Municipal councillor job description

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by | Published , updated Jul 5, 2024

A member of council has to balance the dual responsibility of representing the interests of their constituents with ensuring the long-term well-being of the municipality.

They must play 3 main roles:

These roles will sometimes overlap as you have to weigh complex decisions that have different advantages and drawbacks for the people vs the municipality, your ward vs the entire community and the short-term vs the long-term. Many decisions will have a lasting impact on the town long after your time in office.

Representative role

You were elected by your constituents to represent them, their views and concerns in office, but they will have conflicting opinions and interests on some issues so you will not be able to represent everyone equally, all of the time. You can, however, make their voices heard by responding to their inquiries, bringing the most pressing issues before council and ideally resolving them.

Your decisions may not be popular with everyone, but they are best made evidence-based and data-driven by taking into account all available information.

There may also be circumstances where decisions are made by designated staff who operate at arm’s length from the council, and where it could be inappropriate for elected officials to interfere or be seen to be interfering. Examples of this include decisions made by statutory officers such as the clerk, treasurer, fire chief, chief building official or medical officer of health.

As defined in the Municipal Act section 224, it is the role of council:

  1. to represent the public and to consider the well-being and interests of the municipality;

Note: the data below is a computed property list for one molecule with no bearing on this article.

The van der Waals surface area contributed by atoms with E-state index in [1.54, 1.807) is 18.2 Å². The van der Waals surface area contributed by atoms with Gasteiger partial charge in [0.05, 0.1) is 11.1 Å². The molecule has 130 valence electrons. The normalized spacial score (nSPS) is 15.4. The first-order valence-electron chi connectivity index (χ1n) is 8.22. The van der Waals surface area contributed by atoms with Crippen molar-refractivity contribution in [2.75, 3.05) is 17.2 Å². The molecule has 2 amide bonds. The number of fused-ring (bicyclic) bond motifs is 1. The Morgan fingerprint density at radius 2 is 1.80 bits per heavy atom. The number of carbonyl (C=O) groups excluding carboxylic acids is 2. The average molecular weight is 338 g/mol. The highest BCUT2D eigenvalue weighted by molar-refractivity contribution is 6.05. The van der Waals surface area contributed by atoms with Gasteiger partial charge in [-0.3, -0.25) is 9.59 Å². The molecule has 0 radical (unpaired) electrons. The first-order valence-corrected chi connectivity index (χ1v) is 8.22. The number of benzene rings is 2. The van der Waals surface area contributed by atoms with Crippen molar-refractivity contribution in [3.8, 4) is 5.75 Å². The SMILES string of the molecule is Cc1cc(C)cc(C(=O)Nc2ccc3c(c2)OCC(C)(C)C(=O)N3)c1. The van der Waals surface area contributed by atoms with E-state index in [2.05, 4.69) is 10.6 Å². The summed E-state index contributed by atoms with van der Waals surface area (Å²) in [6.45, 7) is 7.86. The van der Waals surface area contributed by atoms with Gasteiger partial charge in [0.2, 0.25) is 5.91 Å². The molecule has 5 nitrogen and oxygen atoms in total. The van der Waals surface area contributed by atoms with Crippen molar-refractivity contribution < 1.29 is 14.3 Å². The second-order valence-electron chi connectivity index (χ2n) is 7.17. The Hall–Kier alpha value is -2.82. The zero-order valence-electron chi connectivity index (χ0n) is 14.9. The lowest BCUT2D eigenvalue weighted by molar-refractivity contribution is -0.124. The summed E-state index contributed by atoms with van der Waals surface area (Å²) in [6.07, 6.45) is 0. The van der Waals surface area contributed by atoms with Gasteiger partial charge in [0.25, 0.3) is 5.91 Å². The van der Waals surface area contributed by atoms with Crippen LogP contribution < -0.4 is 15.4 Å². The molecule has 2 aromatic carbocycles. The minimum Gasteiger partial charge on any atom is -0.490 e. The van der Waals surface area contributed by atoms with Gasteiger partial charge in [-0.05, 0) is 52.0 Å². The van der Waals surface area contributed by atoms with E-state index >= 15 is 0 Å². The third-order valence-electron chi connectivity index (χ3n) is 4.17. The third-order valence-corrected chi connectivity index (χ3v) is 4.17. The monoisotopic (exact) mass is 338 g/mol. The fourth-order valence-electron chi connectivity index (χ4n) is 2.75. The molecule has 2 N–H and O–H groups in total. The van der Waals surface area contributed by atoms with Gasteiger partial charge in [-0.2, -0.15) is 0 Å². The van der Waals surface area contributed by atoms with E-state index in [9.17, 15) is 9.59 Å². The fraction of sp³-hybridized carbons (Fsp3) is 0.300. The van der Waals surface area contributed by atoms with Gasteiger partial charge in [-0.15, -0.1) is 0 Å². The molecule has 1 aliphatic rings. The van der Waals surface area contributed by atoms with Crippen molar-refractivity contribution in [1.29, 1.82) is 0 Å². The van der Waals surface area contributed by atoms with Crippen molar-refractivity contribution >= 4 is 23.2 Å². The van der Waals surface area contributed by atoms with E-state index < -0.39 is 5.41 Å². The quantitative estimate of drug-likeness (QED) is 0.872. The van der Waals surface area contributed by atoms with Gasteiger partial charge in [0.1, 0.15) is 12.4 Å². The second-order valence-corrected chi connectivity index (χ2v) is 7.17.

2. to develop and evaluate the policies and programs of the municipality;
  3. to determine which services the municipality provides;
  4. to ensure that administrative policies, practices and procedures and controllership policies, practices and procedures are in place to implement the decisions of council;
  5. to ensure the accountability and transparency of the operations of the municipality, including the activities of the senior management of the municipality;
  6. to maintain the financial integrity of the municipality; and
  7. to carry out the duties of council under this or any other Act.

These individuals may also be acting in accordance with accountability provisions under other pieces of legislation, which may impact their advice to council.

If your municipality does not have a policy for handling public inquiries, complaints, and frequently asked questions, you may want to consider working with council and staff to develop such a policy. The Ontario Ombudsman encourages the development of local complaints processes, and you may wish to consult the Ontario Ombudsman’s tip sheet for developing a local process.

Policy-making role

Council’s role in policy-making is important to providing direction for municipal operations. Policy-making is another key council responsibility identified in section 224 of the Act.

Many council decisions are routine, dealing with the ongoing administration of the municipality, but others establish the principles and direction that may determine the municipality’s future actions. These are often considered to be policy decisions. Some policies can be specific, such as a by-law requiring dogs to be kept on leashes in public areas, and others can be broader and more general, such as approval of an official plan.

participating in debates and making decisions regarding by-laws, policies and proposed projects in council and committee meetings;

Policy-making may involve a number of steps and requires council to:

  • identify an issue that needs to be dealt with
  • reach agreement on the facts of the issue, making sure the objectives are met
  • give direction to staff to research the issue, identify the available options and report back to council with recommendations
  • engage members of the public on the issue and consider their feedback
  • consider the information provided by staff, taking into account demands on time, funding and other issues
  • make a decision based on the best course of action available and adopt a policy
  • direct staff to implement the policy
  • work with staff to evaluate the policy and to update or amend it as required